• Get trained in cardiopulmonary resuscitation (CPR). If you do not know CPR, you can give hands-only CPR—uninterrupted chest compressions of 100 to 120 a minute—until help arrives.
  • Learn how to use an automated external defibrillator (AED).
  • Learn Handwashing is one of the best ways to protect yourself, your family, and others from getting sick.

The good news is that it is never too late to prepare for a public health emergency. You can take actions, make healthy choices, and download free resources to help you prepare for, adapt to, and cope with adversity.

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Emergency Response Interpreters Credentialing (ERIC) program interpreter, Beth Kovatch, works with the Operations Section of the Southwest Incident Management Team 1 on the Tinder Fire to record an accessible video updating the public on the the status of the wildfire.

Vicki Bond is not surprised at how hot, but at how cold the temperatures can get out on a wildfire. “I’ve worked on responses to more wildfires in freezing temperatures than in extreme heat,” she says.

Coincidentally, making sure people aren’t left out in the cold in an emergency is why she has so much experience with the weather.

Bond works for the Arizona Department of Emergency and Military Affairs (DEMA) as a licensed American Sign Language (ASL) interpreter and deployment coordinator for the Emergency Response Interpreters Credentialing (ERIC) program. She helps prepare licensed ASL interpreters and Communication Access Realtime Translation (CART) captioners to deploy for emergencies throughout the state.

ERIC interpreters and captioners work alongside communicators to interpret and transcribe information presented at community meetings and media briefings, on websites and social media, and in evacuation shelters for people who are deaf and hard of hearing.

“The goal of the ERIC program,” said Bond, “is to ensure deaf and hard of hearing community members have access to critical information during emergencies and disasters in the State of Arizona.”

People in Arizona are at risk from a variety of hazards, including extreme heat, floods, and wildfire. More than 1,500 wildfires occur in Arizona each year.

Trial by Fire The ERIC team is made up of American Sign Language Interpreters, Certified Deaf Interpreters, and Communication Access Real-time Translation captioners.

The pilot of the ERIC program was a literal trial by fire. In 2017, ERIC interpreters and CART providers deployed in response to one flood and nine wildfires, where long hours, limited supplies, and sleeping in tents are the rule, not the exception.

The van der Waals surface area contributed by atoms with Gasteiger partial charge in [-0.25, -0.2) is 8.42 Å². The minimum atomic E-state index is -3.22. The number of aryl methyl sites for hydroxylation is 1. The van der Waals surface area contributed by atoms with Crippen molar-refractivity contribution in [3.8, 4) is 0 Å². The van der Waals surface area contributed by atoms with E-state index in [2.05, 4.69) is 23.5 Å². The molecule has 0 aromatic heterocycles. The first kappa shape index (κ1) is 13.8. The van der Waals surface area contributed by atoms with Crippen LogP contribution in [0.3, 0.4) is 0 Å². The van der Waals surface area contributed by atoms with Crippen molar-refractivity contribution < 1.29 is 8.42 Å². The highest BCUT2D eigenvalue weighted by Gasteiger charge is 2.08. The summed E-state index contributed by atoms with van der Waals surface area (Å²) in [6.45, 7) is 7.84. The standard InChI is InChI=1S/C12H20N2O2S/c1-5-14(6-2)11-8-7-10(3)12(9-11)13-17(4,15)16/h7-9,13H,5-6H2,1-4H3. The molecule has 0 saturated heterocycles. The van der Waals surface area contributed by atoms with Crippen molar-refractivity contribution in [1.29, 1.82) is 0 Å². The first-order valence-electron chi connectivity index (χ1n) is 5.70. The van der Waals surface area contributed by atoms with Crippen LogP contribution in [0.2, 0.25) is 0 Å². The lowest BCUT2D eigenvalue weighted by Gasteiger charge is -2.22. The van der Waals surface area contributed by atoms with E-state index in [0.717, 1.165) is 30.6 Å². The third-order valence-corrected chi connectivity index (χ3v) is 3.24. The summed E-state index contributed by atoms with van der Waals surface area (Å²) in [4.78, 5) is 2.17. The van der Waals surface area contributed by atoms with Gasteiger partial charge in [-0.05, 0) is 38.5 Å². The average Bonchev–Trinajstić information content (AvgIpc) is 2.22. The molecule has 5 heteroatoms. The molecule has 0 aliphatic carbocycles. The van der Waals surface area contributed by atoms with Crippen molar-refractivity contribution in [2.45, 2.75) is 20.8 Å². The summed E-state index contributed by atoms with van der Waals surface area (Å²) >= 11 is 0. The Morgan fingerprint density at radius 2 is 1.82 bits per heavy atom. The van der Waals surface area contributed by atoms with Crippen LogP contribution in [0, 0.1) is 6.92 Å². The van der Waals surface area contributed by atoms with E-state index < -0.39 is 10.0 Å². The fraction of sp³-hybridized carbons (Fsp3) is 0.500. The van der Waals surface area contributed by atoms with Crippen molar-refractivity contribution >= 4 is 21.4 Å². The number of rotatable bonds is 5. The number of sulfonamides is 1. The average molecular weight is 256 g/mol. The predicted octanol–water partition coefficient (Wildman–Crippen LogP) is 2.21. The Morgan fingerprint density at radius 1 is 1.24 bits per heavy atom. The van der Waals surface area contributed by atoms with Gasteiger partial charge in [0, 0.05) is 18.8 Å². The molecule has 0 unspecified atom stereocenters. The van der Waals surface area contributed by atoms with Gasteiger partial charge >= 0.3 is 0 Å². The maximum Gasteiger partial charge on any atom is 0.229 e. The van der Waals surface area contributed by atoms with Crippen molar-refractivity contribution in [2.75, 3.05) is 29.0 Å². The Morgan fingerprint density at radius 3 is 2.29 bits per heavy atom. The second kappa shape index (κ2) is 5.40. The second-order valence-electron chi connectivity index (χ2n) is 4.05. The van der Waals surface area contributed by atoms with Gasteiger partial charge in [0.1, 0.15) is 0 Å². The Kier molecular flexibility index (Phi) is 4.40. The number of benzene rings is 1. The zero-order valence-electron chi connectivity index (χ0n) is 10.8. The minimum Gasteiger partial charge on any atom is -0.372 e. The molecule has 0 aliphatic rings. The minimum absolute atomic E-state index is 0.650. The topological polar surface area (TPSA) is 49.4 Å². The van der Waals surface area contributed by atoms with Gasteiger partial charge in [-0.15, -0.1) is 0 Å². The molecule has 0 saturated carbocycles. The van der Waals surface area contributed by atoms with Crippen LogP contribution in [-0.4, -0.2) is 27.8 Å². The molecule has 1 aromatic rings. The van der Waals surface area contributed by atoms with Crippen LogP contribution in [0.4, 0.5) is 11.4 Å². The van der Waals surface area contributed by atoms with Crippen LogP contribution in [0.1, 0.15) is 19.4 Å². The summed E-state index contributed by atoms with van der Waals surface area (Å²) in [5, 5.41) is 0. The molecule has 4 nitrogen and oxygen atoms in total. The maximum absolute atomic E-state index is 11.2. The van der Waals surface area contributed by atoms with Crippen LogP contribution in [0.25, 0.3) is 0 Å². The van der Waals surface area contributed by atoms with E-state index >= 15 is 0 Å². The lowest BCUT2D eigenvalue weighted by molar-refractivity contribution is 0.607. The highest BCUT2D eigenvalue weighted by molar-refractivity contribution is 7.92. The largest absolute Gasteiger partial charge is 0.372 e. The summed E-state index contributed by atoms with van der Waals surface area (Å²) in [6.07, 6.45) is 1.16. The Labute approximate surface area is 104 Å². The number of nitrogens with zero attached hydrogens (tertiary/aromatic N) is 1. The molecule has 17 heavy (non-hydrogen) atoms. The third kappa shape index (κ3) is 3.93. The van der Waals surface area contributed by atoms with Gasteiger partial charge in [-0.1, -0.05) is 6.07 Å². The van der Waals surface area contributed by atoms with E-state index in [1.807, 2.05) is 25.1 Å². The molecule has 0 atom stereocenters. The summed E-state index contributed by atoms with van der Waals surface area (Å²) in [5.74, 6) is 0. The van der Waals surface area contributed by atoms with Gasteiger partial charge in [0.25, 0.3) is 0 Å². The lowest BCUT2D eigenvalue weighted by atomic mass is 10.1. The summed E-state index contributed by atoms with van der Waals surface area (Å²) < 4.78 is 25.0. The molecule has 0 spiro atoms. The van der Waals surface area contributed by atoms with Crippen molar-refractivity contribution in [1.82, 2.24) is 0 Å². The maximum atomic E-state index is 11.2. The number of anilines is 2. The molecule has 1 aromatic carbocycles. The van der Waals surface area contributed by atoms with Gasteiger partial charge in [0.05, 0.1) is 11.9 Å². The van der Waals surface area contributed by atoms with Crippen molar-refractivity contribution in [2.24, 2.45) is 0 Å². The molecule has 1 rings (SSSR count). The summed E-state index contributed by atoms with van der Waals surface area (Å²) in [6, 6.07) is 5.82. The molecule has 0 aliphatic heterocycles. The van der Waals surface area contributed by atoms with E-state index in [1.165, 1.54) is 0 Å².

The ERIC staff of five captioners, 15 interpreters, and three certified deaf interpreters deployed to two major fires this season–the Tinder Fire and the Rattlesnake Fire in April—and, most recently, supported Coconino County’s response to flooding east of the City of Flagstaff.

ERIC staff have not worked with a public health department on an exercise or real-life emergency, such as a Point of Distribution (or POD) drill or activation as of yet, but Bond anticipates “many more” deployments with the recent enactment of State of Arizona Senate Bill 1296, which is meant to improve the accessbility of emergency communication.

Bond hopes the early success of the ERIC progam will help highlight the need for ASL translators and CART captioners on all emergencies.

Know Your Community

It is not a matter of if you will need an interpreter and captioner, but when you will need them. In Arizona, an estimated 1.1 million people are hard of hearing, and over 20,000 people are culturally deaf and use ASL as their primary language.

Public health and emergency management agencies can use tools like Community Assessment for Public Health Emergency Response (CASPER) surveys to assess local health and communication needs, and collect data that can help emergency planners know when to request resources like interpreters and captioners. The earlier the better in most cases.

Think Accessibility

In today’s “digital first” world, where half of visitors to CDC.gov come on mobile devices first, it is important to think about accessibility throughout the process of creating content, from conceptualization to publication.

Small print, videos without captions, and the use of long and technical language in printed materials and on websites are barriers to communication and possible violations of federal and state laws. Section 508 of the Rehabilitation Act and other laws like it help protect people who have disabilities that affect their ability to hear, speak, read, write, and understand information.

Here are 5 ways to create web and social media content that is useful, usable, and accessible:

  1. Add alternate text (or AltText) to images.
  2. Caption social media video and web video.
  3. Provide transcripts for videos and podcasts, and interpreters for livestreams.
  4. Improve the readability of print materials with large text.
  5. Write in plain language to increase understanding of your message.
Related resources: Other Public Health Matters posts you might like:
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Like many states, New York is suffering from the consequences of the opioid overdose epidemic. There has been a dramatic increase in the number of overdoses due to both prescription and illicit drug use in recent years. Overdoses are killing people of all races and ages. The New York State Department of Health (NYSDOH) is coordinating statewide prevention interventions to save lives and prevent opioid overdoses.